Goluandris, A. & McLaughlin, E. (2016). What's in a name? the UK newspapers' fabrication and commodification of Foxy Knoxy. In: L. Gies & M. Bortoluzzi (Eds.), Transmedia Crime Stories: The Trial of Amanda Knox and Raffaele Sollecito in the Globalised Media Sphere. (pp. 17-46). London: Palgrave. ISBN 978-1-137-59003-9
- Accepted Version
Restricted to Repository staff only until 3 January 2020.
Download (403kB) | Request a copy
This chapter analyses how, immediately after the arrest of Amanda Knox, the UK’s national press played a pivotal role in transforming the American student into ‘Foxy Knoxy’, the duplicitous, psychologically disturbed femme fatale who orchestrated and participated in the sexually motivated murder of her flatmate, Meredith Kercher. This case exemplifies what happens when UK reporting restrictions do not apply, leaving journalists free to employ imaginative practices to create the infotainment spectacle that ‘Foxy Knoxy’ became and to ignore her legal right to a presumption of innocence. It is also the first example of journalists mining suspects’ social media sites and re-contextualising their text and images to provide ‘evidential’ sources of a guilty persona.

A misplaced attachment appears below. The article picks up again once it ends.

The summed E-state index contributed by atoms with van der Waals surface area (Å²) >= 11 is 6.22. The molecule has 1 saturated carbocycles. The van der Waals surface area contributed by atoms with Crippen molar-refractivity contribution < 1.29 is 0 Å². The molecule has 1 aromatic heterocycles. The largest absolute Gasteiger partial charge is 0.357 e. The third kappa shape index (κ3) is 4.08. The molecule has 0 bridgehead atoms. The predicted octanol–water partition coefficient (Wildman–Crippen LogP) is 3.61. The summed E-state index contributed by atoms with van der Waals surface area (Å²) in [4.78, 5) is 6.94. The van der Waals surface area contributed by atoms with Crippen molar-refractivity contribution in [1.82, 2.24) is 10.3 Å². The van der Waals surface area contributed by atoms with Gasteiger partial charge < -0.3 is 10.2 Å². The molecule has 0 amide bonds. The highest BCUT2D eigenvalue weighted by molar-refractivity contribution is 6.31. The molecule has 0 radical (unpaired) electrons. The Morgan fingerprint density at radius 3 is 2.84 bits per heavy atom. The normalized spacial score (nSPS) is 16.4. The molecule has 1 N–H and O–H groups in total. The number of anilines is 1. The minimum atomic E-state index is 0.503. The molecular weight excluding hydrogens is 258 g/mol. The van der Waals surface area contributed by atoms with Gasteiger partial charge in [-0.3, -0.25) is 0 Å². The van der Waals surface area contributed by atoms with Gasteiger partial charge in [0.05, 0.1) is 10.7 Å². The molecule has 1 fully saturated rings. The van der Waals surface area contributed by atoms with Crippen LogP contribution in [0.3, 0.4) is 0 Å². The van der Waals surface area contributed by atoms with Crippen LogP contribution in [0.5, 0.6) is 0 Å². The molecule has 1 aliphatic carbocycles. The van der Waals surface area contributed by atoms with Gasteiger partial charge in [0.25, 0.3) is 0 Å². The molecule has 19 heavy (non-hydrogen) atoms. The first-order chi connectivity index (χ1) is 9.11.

|Item Type:||Book Section|
|Additional Information:||This extract is taken from the author's original manuscript and has not been edited. The definitive, published, version of record is available here: http://www.palgrave.com/gb/book/9781137590039|
|Subjects:||P Language and Literature > PN Literature (General)|
|Divisions:||School of Social Sciences > Department of Sociology|
Actions (login required)
Downloads per month over past year